The immediate generalized negative impact of this price increase on transport cost, food, drugs, schools fees, rents, indicate that government is totally wrong to underestimate the impact assessment of the so-called  deregulation policy.

Due to the untoward hardship workers and other Nigerians are experiencing based on excessive increase in petrol prices,  there have been sporadic protests by Nigerians in at least 10 cities;

These protests, which are peaceful have witnessed the use of unprecedented force by the Police leading to harassment, intimidation, arrests and the murder of a protester.

There is a subsisting understanding between Congress and the Federal government in 2009 that removal of subsidy will not commence until certain conditions have been met. These include the fixing of all the refineries and building new ones, regular power supply, and provision of other social infrastructure such as railways and repairs of roads as well as eliminating the corruption associated with supply and distribution of petroleum products in the downstream sector of the oil industry;

After exhaustive deliberations and consultations with all sections of the populace, the NLC, TUC and their pro-people allies demand that the Presidency immediately reverses fuel prices to N65.  If the Government fails to do so, they direct that indefinite general strikes, mass rallies and street protests be held across the country with effect from Monday 9th January, 2012.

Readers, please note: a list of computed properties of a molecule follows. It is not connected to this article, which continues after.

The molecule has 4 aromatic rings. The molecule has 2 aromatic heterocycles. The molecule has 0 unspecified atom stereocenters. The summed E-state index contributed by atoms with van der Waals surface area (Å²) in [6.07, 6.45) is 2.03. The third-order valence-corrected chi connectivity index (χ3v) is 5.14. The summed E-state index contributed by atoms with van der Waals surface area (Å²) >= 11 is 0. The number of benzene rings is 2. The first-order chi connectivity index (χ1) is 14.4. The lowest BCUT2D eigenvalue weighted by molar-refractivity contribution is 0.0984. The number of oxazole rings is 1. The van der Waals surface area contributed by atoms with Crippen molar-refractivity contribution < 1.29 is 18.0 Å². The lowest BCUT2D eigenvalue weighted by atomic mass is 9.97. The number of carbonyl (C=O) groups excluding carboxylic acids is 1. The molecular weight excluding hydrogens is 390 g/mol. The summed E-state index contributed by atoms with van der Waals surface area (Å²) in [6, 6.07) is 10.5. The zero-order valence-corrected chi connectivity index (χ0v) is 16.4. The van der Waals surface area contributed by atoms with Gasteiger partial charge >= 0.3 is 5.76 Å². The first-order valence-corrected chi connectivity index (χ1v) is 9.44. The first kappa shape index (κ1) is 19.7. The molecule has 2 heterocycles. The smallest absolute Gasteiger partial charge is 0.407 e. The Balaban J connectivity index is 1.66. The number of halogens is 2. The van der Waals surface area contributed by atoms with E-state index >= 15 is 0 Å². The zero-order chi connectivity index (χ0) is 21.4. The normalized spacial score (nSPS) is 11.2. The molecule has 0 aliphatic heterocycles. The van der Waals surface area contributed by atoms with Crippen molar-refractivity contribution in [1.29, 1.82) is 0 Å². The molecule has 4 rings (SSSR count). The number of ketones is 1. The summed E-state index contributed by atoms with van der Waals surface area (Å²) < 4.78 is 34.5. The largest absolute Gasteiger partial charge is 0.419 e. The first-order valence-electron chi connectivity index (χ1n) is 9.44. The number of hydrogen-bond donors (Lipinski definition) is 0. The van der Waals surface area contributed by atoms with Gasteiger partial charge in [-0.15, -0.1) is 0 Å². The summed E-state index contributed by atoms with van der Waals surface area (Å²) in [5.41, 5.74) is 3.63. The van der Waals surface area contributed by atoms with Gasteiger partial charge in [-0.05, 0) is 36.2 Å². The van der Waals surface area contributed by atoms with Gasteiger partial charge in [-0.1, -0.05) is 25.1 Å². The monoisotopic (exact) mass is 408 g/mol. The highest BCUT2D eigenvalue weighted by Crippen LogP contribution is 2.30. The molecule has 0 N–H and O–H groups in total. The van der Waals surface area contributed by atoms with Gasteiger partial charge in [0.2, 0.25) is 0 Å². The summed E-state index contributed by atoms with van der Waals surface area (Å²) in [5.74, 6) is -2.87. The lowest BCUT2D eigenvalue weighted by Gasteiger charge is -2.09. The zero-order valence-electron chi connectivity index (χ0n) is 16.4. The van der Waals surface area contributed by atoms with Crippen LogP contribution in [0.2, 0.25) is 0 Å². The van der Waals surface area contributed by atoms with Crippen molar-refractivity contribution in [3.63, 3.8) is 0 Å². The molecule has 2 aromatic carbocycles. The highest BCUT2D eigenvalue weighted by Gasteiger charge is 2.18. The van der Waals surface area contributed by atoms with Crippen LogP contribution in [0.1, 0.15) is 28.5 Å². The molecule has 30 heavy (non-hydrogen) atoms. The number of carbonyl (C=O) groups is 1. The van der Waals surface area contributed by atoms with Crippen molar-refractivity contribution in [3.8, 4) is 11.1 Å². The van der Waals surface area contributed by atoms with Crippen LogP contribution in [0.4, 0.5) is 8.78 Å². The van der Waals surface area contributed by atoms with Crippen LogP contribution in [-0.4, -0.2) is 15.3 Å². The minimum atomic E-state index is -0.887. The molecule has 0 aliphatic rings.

From that Monday, 9th January 2012 date, all offices, oil production centres, air and sea ports, fuel stations, markets, banks, amongst others will be shut down.

We advise Nigerians to stockpile basic needs especially food and water.

We call on all Nigerians to participate actively in this movement to rescue our country. The emphasis is on peaceful protests, rallies and strikes while refusing to be intimidated.  Labour calls on the police, armed forces and other security agencies to reject orders that they turn their weapons on fellow Nigerians.  We warn that anybody who does so, will be individually brought to justice.

The primary objective of this patriotic call and movement is to revert PMS price to N65, restore normalcy and reclaim Nigeria for Nigerians.

No Retreat!
No Surrender!!
Forward Ever!!!

Abdulwahed I. Omar                    Peter Esele
President, NLC                         President, TUC

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Tuesday, January 3, 2012